Night Life

Magnolia Blossom

Brutus Day Gutierrez has just made a bet. He's wagering with the person standing next to him, but the conditions are clear to anyone with ears because he is a loud man: If Team X wins, he receives $20. If Team Y wins, he loses the same amount. Simple enough.

Naturally, this loud man's name is not really Brutus Day Gutierrez. His real name is Matt...something. But he gives a fake name because he is a vaguely ornery, mildly stubborn and very funny man.

"Brutus" is one of the regulars at Brewery Tap (717 Franklin), the decades-old bar located in the historic Magnolia Brewery Building. Upstairs is an elegant ballroom, available for rental, that suits the building's age of more than 100 years.

The Magnolia has survived all sorts of wrath, including floods, Prohibition and locusts (probably), and is currently a City of Houston Protected Landmark and listed on the National Register of Historic Places. It recently received a Texas Historical Marker.

Inside, everything is heavy wood — tables, benches, shutters, stages, etc. — and dark. The ceilings are high. The darts are competitive. The walls are filled with various clever beer bottles, artwork and soccer flags.

Rush seems to perpetually be playing on the jukebox, though that may be because some Rush songs are, like, 45 goddamn minutes long.

There is a bit of entertaining graffiti in the bathroom. The best is someone's scribbling about how they feel that Manchester United — essentially British soccer's version of the Lakers — "sucks ass." Then they punched a tiny hole in the wall and drew hair around it.

Perhaps you can smoke that image out of your head with something from the rickety cigarette machine and one of the Tap's 20-ounce pints, which are always $2.50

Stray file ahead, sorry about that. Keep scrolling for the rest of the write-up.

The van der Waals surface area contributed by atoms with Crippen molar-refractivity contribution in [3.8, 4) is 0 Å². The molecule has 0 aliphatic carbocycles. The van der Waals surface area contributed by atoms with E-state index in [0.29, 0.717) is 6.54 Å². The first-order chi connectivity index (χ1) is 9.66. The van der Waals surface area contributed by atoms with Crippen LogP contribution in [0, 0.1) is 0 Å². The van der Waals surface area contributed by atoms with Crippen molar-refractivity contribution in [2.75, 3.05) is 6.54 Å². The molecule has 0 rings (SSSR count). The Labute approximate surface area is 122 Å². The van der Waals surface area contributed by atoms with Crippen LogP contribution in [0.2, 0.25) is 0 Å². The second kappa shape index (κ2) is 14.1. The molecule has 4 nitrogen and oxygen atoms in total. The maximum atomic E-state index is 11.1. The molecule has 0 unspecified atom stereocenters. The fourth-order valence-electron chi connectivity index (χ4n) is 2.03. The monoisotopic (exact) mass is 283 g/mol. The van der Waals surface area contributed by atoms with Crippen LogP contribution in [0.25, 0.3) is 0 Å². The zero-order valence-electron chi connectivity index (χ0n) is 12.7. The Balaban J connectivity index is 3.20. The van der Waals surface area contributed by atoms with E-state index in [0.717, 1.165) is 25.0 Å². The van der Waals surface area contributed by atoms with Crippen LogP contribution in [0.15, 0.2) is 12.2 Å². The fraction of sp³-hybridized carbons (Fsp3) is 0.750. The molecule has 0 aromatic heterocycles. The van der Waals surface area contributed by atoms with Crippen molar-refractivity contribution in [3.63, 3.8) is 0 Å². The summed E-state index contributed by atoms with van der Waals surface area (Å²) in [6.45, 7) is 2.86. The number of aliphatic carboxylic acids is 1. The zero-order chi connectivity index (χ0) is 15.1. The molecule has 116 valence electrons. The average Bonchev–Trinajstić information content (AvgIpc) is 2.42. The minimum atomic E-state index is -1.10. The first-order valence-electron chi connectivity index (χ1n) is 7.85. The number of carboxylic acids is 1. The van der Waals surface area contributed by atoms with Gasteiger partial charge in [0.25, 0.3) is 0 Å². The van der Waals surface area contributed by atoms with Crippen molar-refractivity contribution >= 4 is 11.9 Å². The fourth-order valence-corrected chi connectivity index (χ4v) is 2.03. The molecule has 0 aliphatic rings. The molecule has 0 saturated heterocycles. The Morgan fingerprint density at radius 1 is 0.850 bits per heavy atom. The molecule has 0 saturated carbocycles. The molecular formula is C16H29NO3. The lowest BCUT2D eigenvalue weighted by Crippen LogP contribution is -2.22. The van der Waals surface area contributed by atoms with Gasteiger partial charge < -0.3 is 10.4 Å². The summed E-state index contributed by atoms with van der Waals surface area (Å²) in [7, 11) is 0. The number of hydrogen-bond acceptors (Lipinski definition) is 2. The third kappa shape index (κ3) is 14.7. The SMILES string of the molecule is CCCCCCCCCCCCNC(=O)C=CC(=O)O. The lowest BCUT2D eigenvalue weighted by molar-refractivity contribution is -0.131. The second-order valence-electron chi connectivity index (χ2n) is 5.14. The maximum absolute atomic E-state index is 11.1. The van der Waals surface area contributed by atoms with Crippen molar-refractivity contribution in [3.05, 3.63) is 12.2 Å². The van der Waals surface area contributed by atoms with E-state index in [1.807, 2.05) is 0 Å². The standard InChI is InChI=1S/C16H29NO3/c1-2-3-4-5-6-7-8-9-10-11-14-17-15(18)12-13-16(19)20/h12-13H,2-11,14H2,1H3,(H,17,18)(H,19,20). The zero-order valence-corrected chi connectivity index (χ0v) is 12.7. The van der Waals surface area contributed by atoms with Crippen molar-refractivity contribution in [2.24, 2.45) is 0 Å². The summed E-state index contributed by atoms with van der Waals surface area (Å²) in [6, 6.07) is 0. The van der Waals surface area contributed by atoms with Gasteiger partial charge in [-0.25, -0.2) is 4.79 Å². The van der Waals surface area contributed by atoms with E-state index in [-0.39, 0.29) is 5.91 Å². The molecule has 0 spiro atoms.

But mostly, everybody there loves the place. To wit:

Remember Tropical Storm Allison, the big storm that hit Houston (and some other places, we hear) in June 2001? Brewery Tap does, because it ended up about 40 inches underwater. A picture of Franklin Street at high tide is hung on the wall at precisely the height the water rose.

During Allison, the Tap flooded on a Friday and drained on Saturday. Later that same day, about 25 regulars showed up, beer and grilling utensils in hand. They ­barbecued, drank and pulled everything out of there that wasn't bolted down.

They scrubbed it with bleach, and worked and worked and worked until the bar was back open the next day. The next day. One time The Nightfly turned in an article three days late because our microwave stopped working.

Remember Allison, Brutus?

"What's this for? Houston Press? I don't read it. No, yeah, that's what we do in here, we discuss literature and whether or not A&M can win a fucking championship."

Translation: Come in — whoever you are, whatever you do — and get abused exactly the same way. That's the type of place this is. If you survive, congratulations. Pull up a seat. If you don't, you don't.

"Really, this is an excellent bar," says Jud Willett, 24, who has been visiting the Tap for the past three years and, God bless him, is familiar with Brutus's shenanigans.

"It doesn't matter if you're a lawyer or you deliver pizzas, you can come here and hang out and talk to people," Willett explains. "As long as you're not a douchebag. Or Matt."




Two things: First, go read more about the Magnolia Brewery Building; we suggest There are lots of folds in the story. It's fun.

Second, it would be a disservice not to mention Jack, the Tap bartender who was working the most recent time we stopped in. The guy gets a check mark in each box on the "Is This Person a Great Bartender?" list. He's a former lawyer, which means he's smart and can judiciously talk about all sorts of shit. He's been bartending at Brewery Tap for years and years, so he's full of insight about both beer and people. Jack has a hard, full beard and just generally looks like the type of person Brian Bosworth might ask to play a bit role in a biker movie. And he knows precisely when to hurl a barb towards his regulars to make them feel welcome — as soon as they open the door, basically. Word has it that the other Tap bartenders are just as capable.

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Shea Serrano